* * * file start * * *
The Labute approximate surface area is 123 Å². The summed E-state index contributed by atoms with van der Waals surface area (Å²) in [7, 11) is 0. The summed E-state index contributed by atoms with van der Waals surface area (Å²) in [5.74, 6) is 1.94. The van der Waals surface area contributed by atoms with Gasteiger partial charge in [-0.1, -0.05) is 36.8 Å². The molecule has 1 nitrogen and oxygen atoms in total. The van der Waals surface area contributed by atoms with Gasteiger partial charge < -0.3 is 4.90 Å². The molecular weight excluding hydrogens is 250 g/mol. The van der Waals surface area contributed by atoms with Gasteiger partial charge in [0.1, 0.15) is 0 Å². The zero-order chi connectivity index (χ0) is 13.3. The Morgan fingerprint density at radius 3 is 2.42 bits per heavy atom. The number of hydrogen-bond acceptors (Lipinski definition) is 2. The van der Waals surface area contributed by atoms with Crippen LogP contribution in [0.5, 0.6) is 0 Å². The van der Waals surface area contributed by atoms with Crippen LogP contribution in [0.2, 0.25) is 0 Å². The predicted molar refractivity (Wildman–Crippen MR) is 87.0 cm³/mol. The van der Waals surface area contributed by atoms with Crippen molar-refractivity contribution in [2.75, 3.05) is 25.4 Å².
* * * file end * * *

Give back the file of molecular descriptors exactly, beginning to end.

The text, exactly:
The Labute approximate surface area is 123 Å². The summed E-state index contributed by atoms with van der Waals surface area (Å²) in [7, 11) is 0. The summed E-state index contributed by atoms with van der Waals surface area (Å²) in [5.74, 6) is 1.94. The van der Waals surface area contributed by atoms with Gasteiger partial charge in [-0.1, -0.05) is 36.8 Å². The molecule has 1 nitrogen and oxygen atoms in total. The van der Waals surface area contributed by atoms with Gasteiger partial charge < -0.3 is 4.90 Å². The molecular weight excluding hydrogens is 250 g/mol. The van der Waals surface area contributed by atoms with Gasteiger partial charge in [0.1, 0.15) is 0 Å². The zero-order chi connectivity index (χ0) is 13.3. The Morgan fingerprint density at radius 3 is 2.42 bits per heavy atom. The number of hydrogen-bond acceptors (Lipinski definition) is 2. The van der Waals surface area contributed by atoms with Crippen LogP contribution in [0.5, 0.6) is 0 Å². The van der Waals surface area contributed by atoms with Crippen LogP contribution in [0.2, 0.25) is 0 Å². The predicted molar refractivity (Wildman–Crippen MR) is 87.0 cm³/mol. The van der Waals surface area contributed by atoms with Crippen molar-refractivity contribution in [2.75, 3.05) is 25.4 Å².